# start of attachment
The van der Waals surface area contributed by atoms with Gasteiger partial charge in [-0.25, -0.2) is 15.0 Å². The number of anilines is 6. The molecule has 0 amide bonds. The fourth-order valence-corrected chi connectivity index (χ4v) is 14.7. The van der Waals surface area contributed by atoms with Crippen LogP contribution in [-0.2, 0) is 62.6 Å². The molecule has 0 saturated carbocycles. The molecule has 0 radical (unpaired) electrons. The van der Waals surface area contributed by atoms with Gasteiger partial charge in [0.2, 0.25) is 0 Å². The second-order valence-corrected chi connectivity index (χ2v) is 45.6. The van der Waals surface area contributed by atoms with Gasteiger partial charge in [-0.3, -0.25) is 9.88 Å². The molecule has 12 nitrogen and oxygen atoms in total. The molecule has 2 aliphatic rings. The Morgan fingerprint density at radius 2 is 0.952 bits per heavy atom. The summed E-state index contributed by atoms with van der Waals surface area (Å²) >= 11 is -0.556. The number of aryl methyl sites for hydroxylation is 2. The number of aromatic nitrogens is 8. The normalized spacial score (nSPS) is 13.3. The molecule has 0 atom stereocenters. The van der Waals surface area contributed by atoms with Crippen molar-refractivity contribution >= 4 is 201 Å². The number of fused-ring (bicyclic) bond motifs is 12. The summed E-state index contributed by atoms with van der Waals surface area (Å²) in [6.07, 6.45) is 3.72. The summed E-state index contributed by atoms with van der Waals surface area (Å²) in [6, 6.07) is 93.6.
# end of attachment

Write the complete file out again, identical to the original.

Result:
The van der Waals surface area contributed by atoms with Gasteiger partial charge in [-0.25, -0.2) is 15.0 Å². The number of anilines is 6. The molecule has 0 amide bonds. The fourth-order valence-corrected chi connectivity index (χ4v) is 14.7. The van der Waals surface area contributed by atoms with Crippen LogP contribution in [-0.2, 0) is 62.6 Å². The molecule has 0 saturated carbocycles. The molecule has 0 radical (unpaired) electrons. The van der Waals surface area contributed by atoms with Gasteiger partial charge in [0.2, 0.25) is 0 Å². The second-order valence-corrected chi connectivity index (χ2v) is 45.6. The van der Waals surface area contributed by atoms with Gasteiger partial charge in [-0.3, -0.25) is 9.88 Å². The molecule has 12 nitrogen and oxygen atoms in total. The molecule has 2 aliphatic rings. The Morgan fingerprint density at radius 2 is 0.952 bits per heavy atom. The summed E-state index contributed by atoms with van der Waals surface area (Å²) >= 11 is -0.556. The number of aryl methyl sites for hydroxylation is 2. The number of aromatic nitrogens is 8. The normalized spacial score (nSPS) is 13.3. The molecule has 0 atom stereocenters. The van der Waals surface area contributed by atoms with Crippen molar-refractivity contribution >= 4 is 201 Å². The number of fused-ring (bicyclic) bond motifs is 12. The summed E-state index contributed by atoms with van der Waals surface area (Å²) in [6.07, 6.45) is 3.72. The summed E-state index contributed by atoms with van der Waals surface area (Å²) in [6, 6.07) is 93.6.